Sports Hernia from Squats: The Truth

Sports Hernia Physical Therapy | Written by Jon Chambers | Updated on 29 December 2021

Squatting 500 pounds on an ohio rogue bar with a sports hernia

Squatting can be an amazing movement to build strength, size, mobility, and functionality—but it can also lead to terrible injuries if form is left unchecked.

But how do they tie in specifically to a sports hernia (also known as Gilmore’s groin or a sportsman’s hernia)?

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When you are performing the squat, your body relies heavily on your quads of course, but also on your posterior chain: glutes, abs, adductors, abductors, and many other smaller connecting muscles.

If performed incorrectly, squats can lead to uneven and dysfunctional development in your muscles and also daily movement patterns. And then when you try to perform an athletic or explosive movement, the injury comes as a result.

Here are some of the most common symptoms experienced:

  • Tenderness in and around the pubic region
  • Discomfort and pain when getting out of bed, standing up, or walking
  • Sharp pain that increases with more movement (jogging, sprinting, etc.)
  • Dull, persistent pain throughout the entire day
  • Increased pain when abdominals are flexed

Did the squats actually lead you to develop this injury?

The short answer is no. The longer answer is yes.

No, it was not this specific exercise that caused you to become injured (if you aren’t sure on how to diagnose it properly, read this). However, over months or years your body developed uneven muscles and poor form.

In the case of my injury personally, my poor squatting mechanics caused me to become extremely tight and inhibited in my glutes and hip flexors, while becoming weak and un-engaged in my abdominals.

Squatting 500 pounds on an ohio rogue bar with a sports hernia

Squatting 500 pounds roughly 2 years after diagnosing and fixing my sports hernia.

And when I went for an above-average sprinting session, I heard the distinct “pop” and tear sound before limping back to my apartment and slowly figuring out I was cursed by the ominous sports hernia injury.

In turn, this poor form and the underlying muscular asymmetries accompanying it lead to even worse form and dysfunctional muscular development. This vicious negative cycle is why most people who get this injury have an extremely difficult time reversing the timeline and solving their pain.

What is the answer, then, to heal and be able to squat and exercise freely again?

A systematic approach that aims to solve the actual cause of the pain without simply masking the symptoms like most solutions aim to do. This involves a very gradual build-up of exercises that strengthen the surrounding areas to, in turn, take off pressure to allow the injury site to finally begin healing.

Before going any further, it is important to note that it is possible to heal fully without the use of surgery. However, there are a handful of factors that will determine if it is a possible solution for you personally. To learn about the 1 major problem, read this.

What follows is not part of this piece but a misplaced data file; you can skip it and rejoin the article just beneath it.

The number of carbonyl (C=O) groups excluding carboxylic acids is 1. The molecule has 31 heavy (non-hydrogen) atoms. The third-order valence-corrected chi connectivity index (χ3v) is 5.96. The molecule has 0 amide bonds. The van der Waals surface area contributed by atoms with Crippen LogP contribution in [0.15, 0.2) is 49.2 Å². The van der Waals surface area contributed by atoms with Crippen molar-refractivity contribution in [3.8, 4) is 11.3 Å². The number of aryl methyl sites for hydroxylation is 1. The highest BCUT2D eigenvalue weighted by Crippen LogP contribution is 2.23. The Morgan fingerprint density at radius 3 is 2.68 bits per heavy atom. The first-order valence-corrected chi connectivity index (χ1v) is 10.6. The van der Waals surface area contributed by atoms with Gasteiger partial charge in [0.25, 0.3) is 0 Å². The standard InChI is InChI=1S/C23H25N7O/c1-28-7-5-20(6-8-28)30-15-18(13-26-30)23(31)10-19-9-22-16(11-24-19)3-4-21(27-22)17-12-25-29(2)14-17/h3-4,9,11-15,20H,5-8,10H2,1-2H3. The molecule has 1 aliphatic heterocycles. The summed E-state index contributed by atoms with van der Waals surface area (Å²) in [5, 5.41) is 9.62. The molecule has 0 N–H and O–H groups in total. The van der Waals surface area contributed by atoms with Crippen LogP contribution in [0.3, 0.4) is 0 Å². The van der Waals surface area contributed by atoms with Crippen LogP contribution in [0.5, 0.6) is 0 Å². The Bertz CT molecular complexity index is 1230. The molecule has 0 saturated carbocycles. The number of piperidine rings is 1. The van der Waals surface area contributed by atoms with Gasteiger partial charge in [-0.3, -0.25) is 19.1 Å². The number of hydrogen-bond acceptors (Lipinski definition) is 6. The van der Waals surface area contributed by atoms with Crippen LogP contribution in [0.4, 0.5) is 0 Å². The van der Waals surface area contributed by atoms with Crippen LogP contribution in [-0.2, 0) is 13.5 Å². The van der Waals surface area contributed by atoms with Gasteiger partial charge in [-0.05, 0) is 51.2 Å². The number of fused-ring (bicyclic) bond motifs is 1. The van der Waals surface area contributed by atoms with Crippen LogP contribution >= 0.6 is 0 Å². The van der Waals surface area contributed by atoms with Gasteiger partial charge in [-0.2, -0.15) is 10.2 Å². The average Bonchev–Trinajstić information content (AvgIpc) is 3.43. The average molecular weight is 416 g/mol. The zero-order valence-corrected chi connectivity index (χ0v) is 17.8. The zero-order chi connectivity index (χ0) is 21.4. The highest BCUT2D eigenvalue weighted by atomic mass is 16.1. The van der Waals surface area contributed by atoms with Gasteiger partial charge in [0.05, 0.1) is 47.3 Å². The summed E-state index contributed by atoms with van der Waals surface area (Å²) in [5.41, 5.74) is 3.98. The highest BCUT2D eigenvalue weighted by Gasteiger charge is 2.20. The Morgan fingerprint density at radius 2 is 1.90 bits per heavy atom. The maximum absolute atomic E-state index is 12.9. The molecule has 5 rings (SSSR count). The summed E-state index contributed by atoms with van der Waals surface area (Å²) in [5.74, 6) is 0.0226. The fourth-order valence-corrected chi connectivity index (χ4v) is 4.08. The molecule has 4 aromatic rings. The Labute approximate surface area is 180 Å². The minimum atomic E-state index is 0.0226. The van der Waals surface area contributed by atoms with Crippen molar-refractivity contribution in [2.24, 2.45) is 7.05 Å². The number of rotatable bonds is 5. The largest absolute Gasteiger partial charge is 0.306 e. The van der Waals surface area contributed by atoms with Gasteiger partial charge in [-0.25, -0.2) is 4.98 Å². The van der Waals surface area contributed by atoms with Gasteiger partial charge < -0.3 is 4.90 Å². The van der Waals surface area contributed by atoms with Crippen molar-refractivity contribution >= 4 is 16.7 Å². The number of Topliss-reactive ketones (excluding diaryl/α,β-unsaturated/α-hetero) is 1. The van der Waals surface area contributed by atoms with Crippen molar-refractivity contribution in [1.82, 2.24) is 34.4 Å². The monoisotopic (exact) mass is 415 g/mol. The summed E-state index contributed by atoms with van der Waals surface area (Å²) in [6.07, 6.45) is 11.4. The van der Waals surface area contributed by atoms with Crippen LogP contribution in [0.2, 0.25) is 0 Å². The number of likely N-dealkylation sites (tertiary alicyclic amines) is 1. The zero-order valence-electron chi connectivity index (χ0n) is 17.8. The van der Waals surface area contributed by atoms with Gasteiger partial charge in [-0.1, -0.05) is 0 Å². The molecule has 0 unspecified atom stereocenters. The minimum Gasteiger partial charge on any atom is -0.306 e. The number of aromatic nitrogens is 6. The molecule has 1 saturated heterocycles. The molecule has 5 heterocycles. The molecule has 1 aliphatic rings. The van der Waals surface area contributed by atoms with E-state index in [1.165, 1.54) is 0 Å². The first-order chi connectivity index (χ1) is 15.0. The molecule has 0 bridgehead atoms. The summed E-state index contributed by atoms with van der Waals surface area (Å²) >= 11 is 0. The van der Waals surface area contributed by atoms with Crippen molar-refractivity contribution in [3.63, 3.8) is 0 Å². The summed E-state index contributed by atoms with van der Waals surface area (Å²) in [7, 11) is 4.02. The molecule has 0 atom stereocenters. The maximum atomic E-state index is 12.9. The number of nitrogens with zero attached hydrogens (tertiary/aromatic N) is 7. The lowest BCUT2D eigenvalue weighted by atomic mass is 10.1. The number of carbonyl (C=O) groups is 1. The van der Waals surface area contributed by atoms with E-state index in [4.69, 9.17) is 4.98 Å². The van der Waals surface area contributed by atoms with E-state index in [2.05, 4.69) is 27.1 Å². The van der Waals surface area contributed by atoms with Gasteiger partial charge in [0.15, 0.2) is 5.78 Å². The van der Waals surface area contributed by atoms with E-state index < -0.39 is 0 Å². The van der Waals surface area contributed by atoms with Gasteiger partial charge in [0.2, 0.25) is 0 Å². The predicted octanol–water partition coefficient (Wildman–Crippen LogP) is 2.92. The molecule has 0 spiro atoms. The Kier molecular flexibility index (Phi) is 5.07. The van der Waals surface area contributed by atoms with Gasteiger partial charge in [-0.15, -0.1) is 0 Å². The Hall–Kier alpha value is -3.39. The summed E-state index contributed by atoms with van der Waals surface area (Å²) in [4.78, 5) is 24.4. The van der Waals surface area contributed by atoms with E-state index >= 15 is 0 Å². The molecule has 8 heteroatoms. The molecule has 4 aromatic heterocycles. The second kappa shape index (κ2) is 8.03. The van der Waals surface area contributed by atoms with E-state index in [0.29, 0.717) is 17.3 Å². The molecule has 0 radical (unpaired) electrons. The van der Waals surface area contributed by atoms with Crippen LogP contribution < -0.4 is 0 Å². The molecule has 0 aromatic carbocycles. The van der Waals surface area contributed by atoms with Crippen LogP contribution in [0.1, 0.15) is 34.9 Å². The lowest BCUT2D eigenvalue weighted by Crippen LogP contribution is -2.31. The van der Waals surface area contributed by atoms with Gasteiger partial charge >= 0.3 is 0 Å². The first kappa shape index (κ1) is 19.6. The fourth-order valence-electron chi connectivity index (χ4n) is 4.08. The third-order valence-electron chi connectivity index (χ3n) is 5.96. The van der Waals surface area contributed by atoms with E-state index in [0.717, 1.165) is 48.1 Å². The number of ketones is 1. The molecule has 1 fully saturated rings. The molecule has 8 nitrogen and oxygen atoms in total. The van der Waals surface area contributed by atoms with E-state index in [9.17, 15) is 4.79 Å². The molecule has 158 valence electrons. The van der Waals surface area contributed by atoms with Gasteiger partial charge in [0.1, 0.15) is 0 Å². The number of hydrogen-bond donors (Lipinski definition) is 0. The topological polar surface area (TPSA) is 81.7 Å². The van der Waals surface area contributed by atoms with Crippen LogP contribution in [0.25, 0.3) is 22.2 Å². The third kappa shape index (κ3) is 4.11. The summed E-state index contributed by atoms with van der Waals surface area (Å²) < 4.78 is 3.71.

Once you have a better grasp of if healing without going under the knife will be possible for you, it is time to immediately begin the rehab process. The first 2 weeks are very simple and involve walking and using the elliptical machine to begin the process of remodeling your movement patterns.

After that, exercises are added in week 3 to begin strengthening and rebuilding—this is the missing link that is so commonly left out of a successful rehab protocol. Most doctors simply prescribe the traditional RICE approach: rest, ice, compression, elevation.

But as anyone who has dealt with this terrible injury will know, that doesn’t work and actually makes things worse in the case of this complex sports-related injury.

Strengthening Phase 1 of the program actually utilizes bodyweight squats as part of the recovery process. Additionally, in the second strengthening phase, you will complete weighted squats. The moral of the story here is, using weighted squats is a great thing even in the case of a sports hernia—as long as you are doing them correctly and engaging the proper muscles.

Spots Hernia from Squatting?

By now you know what the symptoms are, how the injury developed in the first place, and how squatting ties in specifically. For the next steps, it is extremely important that you begin immediately so you have a chance of healing fully. As shown by studies discussed in our other articles, if you wait longer and longer to begin the rehab program, your chance of healing without surgery decreases exponentially–so start yesterday!

The 8,000-word ultimate rehab program is the biggest and most in-depth resource on the internet for this injury and will take you through every single day of the extensive 10-week process. Best of all, it is free and always will be.

About the Author

Squatting 500 pounds on an ohio rogue bar with a sports hernia

Jon Chambers

Jon Chambers is a powerlifter, strength coach, sports hernia expert, and writer involved in the strength training community for almost a decade on a mission to create the best strength and fitness guides on the web.